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Experts: Victims stay out of fear
Kidnappers often make abductees dependent on them

SAN FRANCISCO - In the 18 years that Jaycee Lee Dugard allegedly spent captive in Phillip Garrido's backyard, shielded from the world by trees, tarps, tents and tool sheds, she no doubt had a chance or two to tell someone the truth.

Customers of Garrido's Antioch home-based printing business say the young woman whom they knew as Garrido's daughter 'Allissa' designed business cards and helped with the family business.

They never suspected that 'Allissa' was a South Lake Tahoe girl kidnapped in 1991 at age 11.

Neighbors also had no idea that Garrido's two young daughters - now 11 and 15 - were Dugard's offspring, fathered by Garrido.

Why didn't Jaycee Dugard escape, reach out, scream for help?

The question arises every time an abductee is found with their abductors after years of hiding. But the question, and its implicit criticism of the survivors, is unfair, say experts on kidnapping.

'It's really important that people not jump to judgments or conclusions in these cases,' said JoAnn Behrman-Lippert, a Reno, Nev.-based psychologist who has done extensive research on child abduction cases. 'We know there are many cases like this, and it's very detrimental to the survivors to have such a simplistic view that does not take into account the actual situation the person was in.'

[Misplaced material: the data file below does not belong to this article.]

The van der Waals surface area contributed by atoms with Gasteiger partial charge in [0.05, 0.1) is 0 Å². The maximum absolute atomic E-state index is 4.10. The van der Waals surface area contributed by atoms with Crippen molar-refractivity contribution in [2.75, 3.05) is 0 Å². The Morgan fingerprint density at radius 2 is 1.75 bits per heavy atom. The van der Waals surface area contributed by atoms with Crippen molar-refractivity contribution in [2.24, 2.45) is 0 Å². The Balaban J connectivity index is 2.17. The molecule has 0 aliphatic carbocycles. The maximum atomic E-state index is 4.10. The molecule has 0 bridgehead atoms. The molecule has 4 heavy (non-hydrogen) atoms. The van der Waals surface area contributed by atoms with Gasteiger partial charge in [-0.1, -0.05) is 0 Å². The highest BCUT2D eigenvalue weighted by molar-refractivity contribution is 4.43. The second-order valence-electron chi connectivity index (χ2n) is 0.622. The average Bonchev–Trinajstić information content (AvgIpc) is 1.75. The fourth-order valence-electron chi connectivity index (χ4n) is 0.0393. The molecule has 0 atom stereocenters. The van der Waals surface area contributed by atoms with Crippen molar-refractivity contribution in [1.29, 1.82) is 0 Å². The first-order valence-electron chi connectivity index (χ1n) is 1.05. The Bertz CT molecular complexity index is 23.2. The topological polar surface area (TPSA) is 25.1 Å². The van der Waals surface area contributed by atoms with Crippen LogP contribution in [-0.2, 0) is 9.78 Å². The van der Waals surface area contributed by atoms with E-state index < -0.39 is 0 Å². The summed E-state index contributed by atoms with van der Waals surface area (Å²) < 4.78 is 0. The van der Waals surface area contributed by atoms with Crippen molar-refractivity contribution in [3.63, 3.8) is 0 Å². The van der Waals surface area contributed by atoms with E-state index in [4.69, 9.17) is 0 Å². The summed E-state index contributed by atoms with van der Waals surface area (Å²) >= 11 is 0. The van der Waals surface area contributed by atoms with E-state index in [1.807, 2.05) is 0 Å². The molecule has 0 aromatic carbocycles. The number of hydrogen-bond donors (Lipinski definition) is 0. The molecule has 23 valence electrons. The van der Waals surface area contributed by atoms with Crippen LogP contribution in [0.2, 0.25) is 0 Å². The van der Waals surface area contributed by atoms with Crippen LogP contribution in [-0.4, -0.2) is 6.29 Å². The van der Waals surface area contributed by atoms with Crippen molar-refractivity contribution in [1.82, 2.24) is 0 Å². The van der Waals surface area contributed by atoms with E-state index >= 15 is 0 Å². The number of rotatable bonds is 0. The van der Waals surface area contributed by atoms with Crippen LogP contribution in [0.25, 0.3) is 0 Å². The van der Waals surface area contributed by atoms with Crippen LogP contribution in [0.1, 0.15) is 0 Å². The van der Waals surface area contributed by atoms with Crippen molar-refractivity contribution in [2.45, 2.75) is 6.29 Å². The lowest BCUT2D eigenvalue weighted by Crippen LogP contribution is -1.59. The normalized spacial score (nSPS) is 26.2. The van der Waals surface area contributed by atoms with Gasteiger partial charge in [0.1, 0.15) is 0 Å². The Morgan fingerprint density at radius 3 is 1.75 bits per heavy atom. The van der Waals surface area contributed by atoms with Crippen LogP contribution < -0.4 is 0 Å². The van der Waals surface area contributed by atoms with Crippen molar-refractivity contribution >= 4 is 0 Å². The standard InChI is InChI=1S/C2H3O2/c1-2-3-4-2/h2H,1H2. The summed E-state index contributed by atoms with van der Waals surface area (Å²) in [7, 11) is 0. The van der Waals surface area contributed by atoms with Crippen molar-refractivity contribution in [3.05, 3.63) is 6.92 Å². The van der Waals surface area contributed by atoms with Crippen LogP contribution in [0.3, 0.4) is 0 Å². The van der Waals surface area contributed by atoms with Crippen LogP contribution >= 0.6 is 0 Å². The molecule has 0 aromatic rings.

Authorities say that Garrido and his wife Nancy kidnapped and raped Dugard and kept her imprisoned in the backyard compound. They pleaded not guilty Friday to the charges.

Garrido's printing business customers described Dugard as a polite and efficient aide who straightened out orders on the phone and by e-mail.

One customer, Ben Daughdrill, said he saw her twice in the last six months when he drove to the Garrido home to pick up office supplies and drop off payment. She had an opportunity to escape or seek his help when she came out alone to Daughdrill's vehicle.

'There was a reason she did not say anything,' said Daughdrill.

One explanation given to victims who stay with their captors is that they have Stockholm syndrome, where the victim comes to identify with and bond with their kidnappers. The term was coined in 1973 to describe several bank employees held captive for six days in Sweden. At the end of their ordeal, the hostages resisted rescue, refused to testify against their captors and helped raise money for their legal defense.

Stockholm syndrome is most often associated with Patty Hearst, the newspaper heiress kidnapped in 1974 from her Berkeley apartment by the Symbionese Liberation Army. She joined the group as 'Tania,' a radical in army fatigues who helped her captors rob banks before she was released months later.